The Backyard Larder

A place to explore and buy perennial vegetables and other food plants.

Jerusalem Artichokes and the Wind (of the flatulent kind)

I’ve eaten Jerusalem artichoke soup three days in a row!

Jerusalem artichokes

I wanted to try out two further suggestions for reducing the flatulent effects of eating these tubers. My previous reading on this topic and experiments are recorded here (harvesting very late – which didn’t make any difference for me) and here (fermentation – which did seem to work).

The first further idea was to add asafoetida when cooking the onions and garlic for the soup.

Aesfoetida compound

Asafoetida is the dried and crushed sap from Ferula assafoetida and other Ferula species. (The ‘Ferula scorodesma’ label in the drawing below is a synonym for Ferula assafoetida).

Ferula asafoetida

Asafoetida is widely recommended in India and Thailand as a digestive aid and to reduce flatulence. Other spices and herbs said to help include sage, thyme, garlic, fennel, dill, winter savory, caraway, cardamon, cloves, cinnamon. But asafoetida seems to be especially recommended and is one I had never tried before. It has a strong aroma which disappears on cooking.

The second idea was to cook the artichokes in lemon juice before adding them to the pot. The suggestion comes from Kristan Lawson writing in Modern Farmer. This ‘acid hydolysis’ is said to convert the inulin (the indigestible carbohydrate in the tubers) to fructose and small amounts of glucose.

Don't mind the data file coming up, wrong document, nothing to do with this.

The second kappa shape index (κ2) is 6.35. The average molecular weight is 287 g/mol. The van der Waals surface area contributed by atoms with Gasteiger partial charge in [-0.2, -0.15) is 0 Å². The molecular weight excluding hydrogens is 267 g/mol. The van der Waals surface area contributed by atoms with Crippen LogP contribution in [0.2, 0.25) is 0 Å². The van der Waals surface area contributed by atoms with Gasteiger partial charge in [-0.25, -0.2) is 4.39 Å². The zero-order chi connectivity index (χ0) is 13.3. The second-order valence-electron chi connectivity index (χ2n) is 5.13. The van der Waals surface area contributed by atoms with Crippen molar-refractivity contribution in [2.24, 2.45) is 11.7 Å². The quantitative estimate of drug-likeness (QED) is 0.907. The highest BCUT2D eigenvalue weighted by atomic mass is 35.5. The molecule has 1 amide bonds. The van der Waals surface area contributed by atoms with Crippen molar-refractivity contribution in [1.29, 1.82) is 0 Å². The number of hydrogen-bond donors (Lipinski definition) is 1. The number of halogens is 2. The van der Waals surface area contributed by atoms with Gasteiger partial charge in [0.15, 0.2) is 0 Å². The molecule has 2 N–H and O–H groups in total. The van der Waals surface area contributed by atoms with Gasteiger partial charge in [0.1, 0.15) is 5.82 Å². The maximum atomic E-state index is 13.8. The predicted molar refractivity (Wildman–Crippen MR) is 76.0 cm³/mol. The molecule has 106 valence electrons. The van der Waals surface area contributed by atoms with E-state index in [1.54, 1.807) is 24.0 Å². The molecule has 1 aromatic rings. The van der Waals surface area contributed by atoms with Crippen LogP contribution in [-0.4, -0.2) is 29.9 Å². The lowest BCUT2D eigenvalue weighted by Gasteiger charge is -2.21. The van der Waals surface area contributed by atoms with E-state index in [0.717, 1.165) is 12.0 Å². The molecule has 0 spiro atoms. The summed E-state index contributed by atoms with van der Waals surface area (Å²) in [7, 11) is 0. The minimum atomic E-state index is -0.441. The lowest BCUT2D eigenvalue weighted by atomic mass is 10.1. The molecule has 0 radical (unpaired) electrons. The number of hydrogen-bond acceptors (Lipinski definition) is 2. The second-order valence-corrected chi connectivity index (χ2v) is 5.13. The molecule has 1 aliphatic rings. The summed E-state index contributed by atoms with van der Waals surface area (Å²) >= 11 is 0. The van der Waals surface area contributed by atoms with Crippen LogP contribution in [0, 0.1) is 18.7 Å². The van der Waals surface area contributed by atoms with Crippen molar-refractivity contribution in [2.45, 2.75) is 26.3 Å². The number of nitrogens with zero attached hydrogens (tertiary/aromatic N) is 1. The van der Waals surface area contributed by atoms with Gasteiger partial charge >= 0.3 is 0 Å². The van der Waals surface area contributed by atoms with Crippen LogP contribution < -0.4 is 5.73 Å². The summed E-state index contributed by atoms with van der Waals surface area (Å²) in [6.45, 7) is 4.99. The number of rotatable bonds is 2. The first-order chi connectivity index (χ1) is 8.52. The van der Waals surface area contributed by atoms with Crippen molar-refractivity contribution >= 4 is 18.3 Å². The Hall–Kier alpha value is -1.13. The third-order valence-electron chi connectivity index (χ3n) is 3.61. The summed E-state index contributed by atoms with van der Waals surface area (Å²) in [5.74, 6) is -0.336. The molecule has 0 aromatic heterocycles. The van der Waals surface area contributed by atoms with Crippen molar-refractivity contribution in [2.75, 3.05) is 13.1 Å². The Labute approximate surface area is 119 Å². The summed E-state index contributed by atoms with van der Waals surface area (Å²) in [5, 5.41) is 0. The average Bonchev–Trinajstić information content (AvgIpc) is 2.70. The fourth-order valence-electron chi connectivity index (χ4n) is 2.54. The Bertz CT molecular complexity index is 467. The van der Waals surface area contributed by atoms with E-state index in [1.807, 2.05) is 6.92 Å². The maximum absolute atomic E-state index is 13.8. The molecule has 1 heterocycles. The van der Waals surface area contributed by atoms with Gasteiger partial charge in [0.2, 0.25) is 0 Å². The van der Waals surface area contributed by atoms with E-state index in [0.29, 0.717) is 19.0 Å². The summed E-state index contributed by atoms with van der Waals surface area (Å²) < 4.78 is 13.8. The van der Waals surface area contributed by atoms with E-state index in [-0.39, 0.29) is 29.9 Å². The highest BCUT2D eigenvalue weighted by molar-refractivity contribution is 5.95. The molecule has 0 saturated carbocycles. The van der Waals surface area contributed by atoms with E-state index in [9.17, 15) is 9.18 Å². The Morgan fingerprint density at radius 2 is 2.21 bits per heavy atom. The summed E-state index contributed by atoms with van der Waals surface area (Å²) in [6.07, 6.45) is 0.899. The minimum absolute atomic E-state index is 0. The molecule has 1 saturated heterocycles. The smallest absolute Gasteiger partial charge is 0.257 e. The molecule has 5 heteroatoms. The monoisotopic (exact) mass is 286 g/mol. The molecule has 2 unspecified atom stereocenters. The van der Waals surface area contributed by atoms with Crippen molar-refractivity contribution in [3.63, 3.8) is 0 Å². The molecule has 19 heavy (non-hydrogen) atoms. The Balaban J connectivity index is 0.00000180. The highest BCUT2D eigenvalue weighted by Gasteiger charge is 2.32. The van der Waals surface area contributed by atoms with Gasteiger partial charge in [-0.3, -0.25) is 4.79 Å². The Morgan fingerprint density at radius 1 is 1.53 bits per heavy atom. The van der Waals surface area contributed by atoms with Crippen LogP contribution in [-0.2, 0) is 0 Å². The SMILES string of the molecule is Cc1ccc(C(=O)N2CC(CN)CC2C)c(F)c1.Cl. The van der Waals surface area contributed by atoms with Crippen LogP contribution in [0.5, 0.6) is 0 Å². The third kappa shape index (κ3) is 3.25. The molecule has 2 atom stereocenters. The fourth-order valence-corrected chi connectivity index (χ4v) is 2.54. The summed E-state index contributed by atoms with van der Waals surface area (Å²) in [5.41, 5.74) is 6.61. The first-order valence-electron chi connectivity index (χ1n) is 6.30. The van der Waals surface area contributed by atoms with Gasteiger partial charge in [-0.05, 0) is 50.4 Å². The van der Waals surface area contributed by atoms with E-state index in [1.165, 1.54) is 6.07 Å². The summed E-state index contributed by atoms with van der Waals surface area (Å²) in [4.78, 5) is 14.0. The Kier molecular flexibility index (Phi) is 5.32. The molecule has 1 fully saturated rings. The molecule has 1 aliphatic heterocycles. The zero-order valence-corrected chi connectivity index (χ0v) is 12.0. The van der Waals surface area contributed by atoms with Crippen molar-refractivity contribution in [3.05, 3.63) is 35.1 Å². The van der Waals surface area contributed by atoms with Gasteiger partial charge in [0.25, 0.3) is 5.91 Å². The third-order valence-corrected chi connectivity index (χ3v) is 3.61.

Lemons

The lemon juice turned the artichokes pink (and gave the finished soup a very lemonly flavour!)

Jerusalem artichoke cooked in lemon juice

These are the artichokes cooked without the lemon juice.

Chopped Jerusalem artichokes

In the picture the soup with lemon juice is in the foregound, asafoetida version in the middle and soup with no extra additions (bar some onions and garlic, salt, pepper and water) at the back.

JA soup with lemon juice, with asafoetida and with no additions

Sadly I had symptoms in the evening after all three lunchtime bowls of soup. Of course my problems could have been caused by other foods eaten the same day. So I’d be delighted if any readers of this post would like to try the same and report back.

Meanwhile I’ll go back to just fermenting my Jerusalem artichokes.

2 comments on “Jerusalem Artichokes and the Wind (of the flatulent kind)”

    You can pickle them (vinegar) with turmeric for a tasty crunchy wind free snack!
    I once roasted them on charcoal from an allotment bonfire. They were delicious and I’m guessing the wood ash helped alleviate any issues!

    Reply

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